HARDWOOD FLOOR REFINISHING &

INSTALLATION Recoat your hardwood floors starting at $1. A SQ. FT. For free estimate call 570-793-4994

1129 Gutter Repair & Cleaning

GUTTERS CLEANED & REPAIRED

Window Cleaning. Regulars, storms, etc. Pressure washing, decks, docks, houses,Free estimates. Insured. (570) 288-6794

1132

Handyman Services

D EPENDABLE H ANDY M AN

Home repairs & improvements, custom jobs, 30 Years Experience email: ddietrick143@ comcast.net Dave 570-479-8076

DOPainting, IT ALL HANDYMAN drywall,

plumbing & all types of home repairs, also office cleaning available. 570-829-5318

1162 Landscaping/ Garden Spike & Gorilla’s Lawn Care & Outdoor Maintenance We do it all! Lawn Care - Summer packages available, concrete patios, tree trimming & removal. Gutter cleaning. Custom dog Kennels & wooden playsets. 570-702-2497

1165

Lawn Care

Lawn & Shrub Maintenance Residential & Commercial Best rate guaranteed - Call Today! 570-283-5984 PORTANOVA’S LAWN CARE Weekly & BiWeekly Lawn Cutting, Landscaping. Reasonable rates. Now accepting new customers. Call 570-650-3985

1183

Masonry

ALL PHASES OF MASONRY

Tile Floors, Baths, Kitchens, Countertops, Brick, Block, Stone Fireplaces. Chimneys. 20 Years Experience 570-793-4754

1189 Miscellaneous Service

ALL KINDS OF HAULING & JUNK REMOVAL

Estate Cleanouts TREE/SHRUB REMOVAL REMOVAL Free Estimates 24 HOUR SERVICE 570-823-1811 570-239-0484

CASTAWAY HAULING JUNK REMOVAL

823-3788 / 817-0395 Charlie’s Charlie’s Hauling Residential & Commercial, licensed & insured. Free estimates. Whole estates, yard waste, construction Spring cleanup. 570-266-0360 or 570-829-0140

*CLEANOUTS*

CASH PAID Good Old Stuff Glassware, Pottery Costume Jewelry Old Postcards, Books, Toys, Trains, Games, Fishing Equipment, Hunting, Military, ect. Tools, Old Hardware. 570-817-4238 or 570-287-4005 *** FREE *** PICK-UP Appliances, Grills Lawnmowers, Pipes Bicycles, AC’s Pots, Pans, Cans Nuts, Bolts, Tools Car Batteries Radiators, Wires *AFFORDABLE* House Clean - outs Basements, Attic’s Garages, Sheds (570) 817-4238

JUNK GENIES

We Make Your JUNK DISAPPEAR!!! Free Estimates We Haul It All !!!

1.888.947.4586

junkgenies@aol.com thejunkgenies.com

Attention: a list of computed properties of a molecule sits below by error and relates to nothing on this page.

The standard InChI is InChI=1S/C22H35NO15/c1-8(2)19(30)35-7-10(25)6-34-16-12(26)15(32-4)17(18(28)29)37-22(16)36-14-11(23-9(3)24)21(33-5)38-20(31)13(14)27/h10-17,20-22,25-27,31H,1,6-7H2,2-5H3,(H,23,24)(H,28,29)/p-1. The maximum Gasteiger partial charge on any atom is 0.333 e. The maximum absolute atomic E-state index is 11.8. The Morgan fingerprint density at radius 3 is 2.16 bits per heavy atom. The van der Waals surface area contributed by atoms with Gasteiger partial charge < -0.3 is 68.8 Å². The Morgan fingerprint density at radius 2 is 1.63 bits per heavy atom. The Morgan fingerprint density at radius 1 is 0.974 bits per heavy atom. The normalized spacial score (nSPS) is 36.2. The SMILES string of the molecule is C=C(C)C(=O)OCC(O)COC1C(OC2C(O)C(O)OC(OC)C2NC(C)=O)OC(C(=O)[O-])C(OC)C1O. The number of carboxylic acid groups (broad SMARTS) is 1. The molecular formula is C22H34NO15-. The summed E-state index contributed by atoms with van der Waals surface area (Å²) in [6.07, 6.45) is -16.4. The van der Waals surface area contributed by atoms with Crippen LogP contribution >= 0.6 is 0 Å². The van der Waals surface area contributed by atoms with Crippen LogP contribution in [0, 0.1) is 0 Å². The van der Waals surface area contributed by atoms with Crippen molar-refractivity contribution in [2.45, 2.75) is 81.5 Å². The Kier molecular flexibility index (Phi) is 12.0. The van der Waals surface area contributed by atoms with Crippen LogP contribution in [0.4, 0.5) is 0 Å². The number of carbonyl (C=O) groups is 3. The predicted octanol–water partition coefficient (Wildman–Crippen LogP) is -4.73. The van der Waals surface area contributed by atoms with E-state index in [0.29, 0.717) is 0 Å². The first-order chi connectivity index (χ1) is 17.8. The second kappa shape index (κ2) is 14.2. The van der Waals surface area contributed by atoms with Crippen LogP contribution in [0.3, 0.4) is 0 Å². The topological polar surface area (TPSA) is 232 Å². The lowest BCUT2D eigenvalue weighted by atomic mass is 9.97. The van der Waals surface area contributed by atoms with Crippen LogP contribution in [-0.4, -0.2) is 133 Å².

P.C. HAULING & CLEANING

Call Us First!

That’s all you need! Free Estimates 570-592-5401

1162 Landscaping/ Garden BASIL FRANTZ LAWN & GARDEN SERVICE Residential & Commercial Shrub Trimming & Mulching. Junk Removal. Free Est. (570) 855-8382 or (570) 675-3517

Brizzy’s

Arbor Care & Landscaping Tree trimming, pruning & removal. Stump Grinding, Cabling. Free Estimates Fully Insured 570-542-7265 MOWING, TRIMMING EDGING, SHRUBS & HEDGES. LAWN CARE. FULLY INSURED Call Us & Save 5% Off Your Last Bill! FREE ESTIMATES 570-814-0327

NEED YOUR LAWN CUT?

LEAVES RAKED? GENERAL YARD WORK? Two responsible High School students available. Mountain Top only. 570-868-6134

VITO’S & GINO’S Wanted: Junk Cars & Trucks Highest Prices Paid!!

1204

Painting & Wallpaper

Serra Painting Book Now For Spring & Save. All Work Guaranteed Satisfaction. 30 Yrs. Experience Powerwash & Paint Vinyl, Wood, Stucco Aluminum. Free Estimates You Can’t Lose! 570-822-3943

1213

Paving & Excavating

EDWARD’S ALL COUNTY PAVING & SEAL COATING

3 Generations of experience. Celebrating 76 years of Pride & Tradition! CALL NOW & Get The 1st Seal Coating FREE with signed contract. Licensed and Insured. Free estimates.

570-474-6329 Lic.# PA021520 Mountain Top

PAVING & SEAL COATING Patching, Sealing, Residential/Comm. Licensed Bonded Insured 570-868-8375

1234

Pressure Washing

DONE-RIGHT Pressure Washing Patios, decks, siding, concrete. Serving Lackawanna & Luzerne Counties. 570-655-4004

1249 Remodeling & Repairs

FREE PICKUP

288-8995 1195

Movers

BestDarnMovers Moving Helpers Call for Free Quote. We make moving easy. BDMhelpers.com 570-852-9243

1204

Painting & Wallpaper

A & N PAINTING Airplane Quality at Submarine Prices! Interior/Exterior, pressure washing, decks & siding. Commercial/Residential. Over 17 years experience! Free estimates. Licensed & Insured

570-820-7832

A + C LASSICAL

Int./Ext. Experts! Aluminum, Wood & Deck Staining Free Estimates Licensed-Insured 30 Years Experience Book Now & Receive 10% Off 570-283-5714 A.B.C. Professional Painting 36 Yrs Experience We Specialize In New Construction Residential Repaints Comm./Industrial All Insurance Claims Apartments Interior/Exterior Spray,Brush, Rolls WallpaperRemoval Cabinet Refinishing Drywall/Finishing Power Washing Deck Specialist Handy Man FREE ESTIMATES Larry Neer 570-606-9638

Chris Emmett’s Int./Ext. Painting

Plaster, Drywall Repairs 25 Yrs. Experience

570-899-5781

10% Senior Discount Free Estimates

FREE ESTIMATES

Prompt Starts & Completions. No Hidden Extras. Repairs 38 Yrs. Experience

THE PAINT DUDE 570-650-3008

M. PARALIS PAINTING

Int/ Ext. painting, Power washing. Professional work at affordable rates. Free estimates. 570-288-0733

D & D REMODELING From decks and kitchens to roofs, and baths, etc. WE DO IT ALL!!!!!!! CALL US FOR ALL OF YOUR INTERIOR AND EXTERIOR REMODELING NEEDS 570-406-9387 Licensed/Insured YOU’VE TRIED THE REST NOW CALL THE BEST!!!

1252

Roofing & Siding